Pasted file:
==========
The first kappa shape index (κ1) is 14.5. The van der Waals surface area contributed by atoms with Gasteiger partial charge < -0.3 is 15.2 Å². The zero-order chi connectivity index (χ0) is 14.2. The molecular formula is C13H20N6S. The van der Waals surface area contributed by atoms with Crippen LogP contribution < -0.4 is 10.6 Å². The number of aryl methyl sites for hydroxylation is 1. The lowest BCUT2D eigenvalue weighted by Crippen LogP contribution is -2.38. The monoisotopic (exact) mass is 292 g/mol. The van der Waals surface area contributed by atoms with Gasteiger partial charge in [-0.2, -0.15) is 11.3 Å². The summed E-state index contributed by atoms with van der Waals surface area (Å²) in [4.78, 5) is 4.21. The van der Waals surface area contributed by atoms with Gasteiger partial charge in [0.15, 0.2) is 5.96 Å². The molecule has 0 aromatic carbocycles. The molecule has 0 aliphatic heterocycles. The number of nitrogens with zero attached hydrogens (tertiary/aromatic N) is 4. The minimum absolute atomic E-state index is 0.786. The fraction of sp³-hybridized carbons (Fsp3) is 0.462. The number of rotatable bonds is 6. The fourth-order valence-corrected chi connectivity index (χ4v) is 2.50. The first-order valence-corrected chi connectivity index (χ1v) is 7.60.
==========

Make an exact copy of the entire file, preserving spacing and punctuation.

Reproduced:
The first kappa shape index (κ1) is 14.5. The van der Waals surface area contributed by atoms with Gasteiger partial charge < -0.3 is 15.2 Å². The zero-order chi connectivity index (χ0) is 14.2. The molecular formula is C13H20N6S. The van der Waals surface area contributed by atoms with Crippen LogP contribution < -0.4 is 10.6 Å². The number of aryl methyl sites for hydroxylation is 1. The lowest BCUT2D eigenvalue weighted by Crippen LogP contribution is -2.38. The monoisotopic (exact) mass is 292 g/mol. The van der Waals surface area contributed by atoms with Gasteiger partial charge in [-0.2, -0.15) is 11.3 Å². The summed E-state index contributed by atoms with van der Waals surface area (Å²) in [4.78, 5) is 4.21. The van der Waals surface area contributed by atoms with Gasteiger partial charge in [0.15, 0.2) is 5.96 Å². The molecule has 0 aromatic carbocycles. The molecule has 0 aliphatic heterocycles. The number of nitrogens with zero attached hydrogens (tertiary/aromatic N) is 4. The minimum absolute atomic E-state index is 0.786. The fraction of sp³-hybridized carbons (Fsp3) is 0.462. The number of rotatable bonds is 6. The fourth-order valence-corrected chi connectivity index (χ4v) is 2.50. The first-order valence-corrected chi connectivity index (χ1v) is 7.60.